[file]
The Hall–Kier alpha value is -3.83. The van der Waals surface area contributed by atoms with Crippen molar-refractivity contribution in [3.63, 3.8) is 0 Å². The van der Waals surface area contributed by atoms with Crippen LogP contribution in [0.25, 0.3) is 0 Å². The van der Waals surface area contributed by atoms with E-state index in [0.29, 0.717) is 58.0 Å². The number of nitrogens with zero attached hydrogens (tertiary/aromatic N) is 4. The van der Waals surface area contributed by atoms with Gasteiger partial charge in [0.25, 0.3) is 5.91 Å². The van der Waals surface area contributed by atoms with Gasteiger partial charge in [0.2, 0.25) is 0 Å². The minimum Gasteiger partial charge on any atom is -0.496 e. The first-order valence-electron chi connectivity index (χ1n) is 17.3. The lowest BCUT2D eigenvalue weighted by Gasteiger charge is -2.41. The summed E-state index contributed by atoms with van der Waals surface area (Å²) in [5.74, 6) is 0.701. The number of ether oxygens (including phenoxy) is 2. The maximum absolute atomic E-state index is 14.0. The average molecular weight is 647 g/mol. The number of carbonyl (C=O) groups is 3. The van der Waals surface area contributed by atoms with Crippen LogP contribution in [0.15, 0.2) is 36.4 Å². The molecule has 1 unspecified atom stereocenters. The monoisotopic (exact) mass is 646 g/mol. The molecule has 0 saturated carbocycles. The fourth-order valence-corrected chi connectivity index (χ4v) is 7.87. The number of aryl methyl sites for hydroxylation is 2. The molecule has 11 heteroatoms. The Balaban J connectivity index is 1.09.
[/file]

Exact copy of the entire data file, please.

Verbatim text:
The Hall–Kier alpha value is -3.83. The van der Waals surface area contributed by atoms with Crippen molar-refractivity contribution in [3.63, 3.8) is 0 Å². The van der Waals surface area contributed by atoms with Crippen LogP contribution in [0.25, 0.3) is 0 Å². The van der Waals surface area contributed by atoms with E-state index in [0.29, 0.717) is 58.0 Å². The number of nitrogens with zero attached hydrogens (tertiary/aromatic N) is 4. The van der Waals surface area contributed by atoms with Gasteiger partial charge in [0.25, 0.3) is 5.91 Å². The van der Waals surface area contributed by atoms with Gasteiger partial charge in [0.2, 0.25) is 0 Å². The minimum Gasteiger partial charge on any atom is -0.496 e. The first-order valence-electron chi connectivity index (χ1n) is 17.3. The lowest BCUT2D eigenvalue weighted by Gasteiger charge is -2.41. The summed E-state index contributed by atoms with van der Waals surface area (Å²) in [5.74, 6) is 0.701. The number of ether oxygens (including phenoxy) is 2. The maximum absolute atomic E-state index is 14.0. The average molecular weight is 647 g/mol. The number of carbonyl (C=O) groups is 3. The van der Waals surface area contributed by atoms with Crippen LogP contribution in [0.15, 0.2) is 36.4 Å². The molecule has 1 unspecified atom stereocenters. The monoisotopic (exact) mass is 646 g/mol. The molecule has 0 saturated carbocycles. The fourth-order valence-corrected chi connectivity index (χ4v) is 7.87. The number of aryl methyl sites for hydroxylation is 2. The molecule has 11 heteroatoms. The Balaban J connectivity index is 1.09.